Since the early 1990s, with the ever-increasing prospect of integration into the European Union, the countries of the Western Balkans and Turkey have taken important steps to develop and strengthen their anti-corruption systems. Progress has been slow, however, and the implementation of laws and policies lags far behind what is envisaged on paper.
The Basel Institute and the United Nations Development Programme (UNDP) are partnering in a research project on the potential of community-based participatory approaches for strengthening anti-corruption efforts.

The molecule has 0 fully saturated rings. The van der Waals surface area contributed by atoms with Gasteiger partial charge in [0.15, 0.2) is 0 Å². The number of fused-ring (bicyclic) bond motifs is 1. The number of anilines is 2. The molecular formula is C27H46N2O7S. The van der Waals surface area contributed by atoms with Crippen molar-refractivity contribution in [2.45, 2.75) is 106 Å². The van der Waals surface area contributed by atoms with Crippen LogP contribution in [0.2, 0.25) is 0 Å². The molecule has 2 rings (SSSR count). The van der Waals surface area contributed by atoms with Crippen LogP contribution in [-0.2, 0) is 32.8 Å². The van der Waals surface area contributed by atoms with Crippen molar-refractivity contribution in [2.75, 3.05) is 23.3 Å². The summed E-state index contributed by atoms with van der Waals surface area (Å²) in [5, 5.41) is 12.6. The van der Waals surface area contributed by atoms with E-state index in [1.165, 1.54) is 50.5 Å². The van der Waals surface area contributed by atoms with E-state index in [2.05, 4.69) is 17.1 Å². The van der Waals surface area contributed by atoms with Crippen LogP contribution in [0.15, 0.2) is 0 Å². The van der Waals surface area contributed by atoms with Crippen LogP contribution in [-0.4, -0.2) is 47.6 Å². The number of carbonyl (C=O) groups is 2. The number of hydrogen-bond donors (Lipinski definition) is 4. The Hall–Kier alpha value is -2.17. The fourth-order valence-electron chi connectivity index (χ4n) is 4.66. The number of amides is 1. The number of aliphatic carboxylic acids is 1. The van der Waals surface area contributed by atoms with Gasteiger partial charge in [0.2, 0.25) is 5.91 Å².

The initiative involves conducting a baseline assessment of context sensitive indicators in the communities targeted by ongoing social accountability initiatives supported by UNDP in the Philippines, Serbia, Ghana and Papua New Guinea.
This practitioners’ handbook provides the required tools for contextualising social accountability initiatives aimed at empowering citizens to engage in anti-corruption actions. The material herein contained has been developed through a collaborative effort with UNDP and reflects the findings from academic research conducted in the scope of the ANTICORRP research consortium (anticorrp.eu).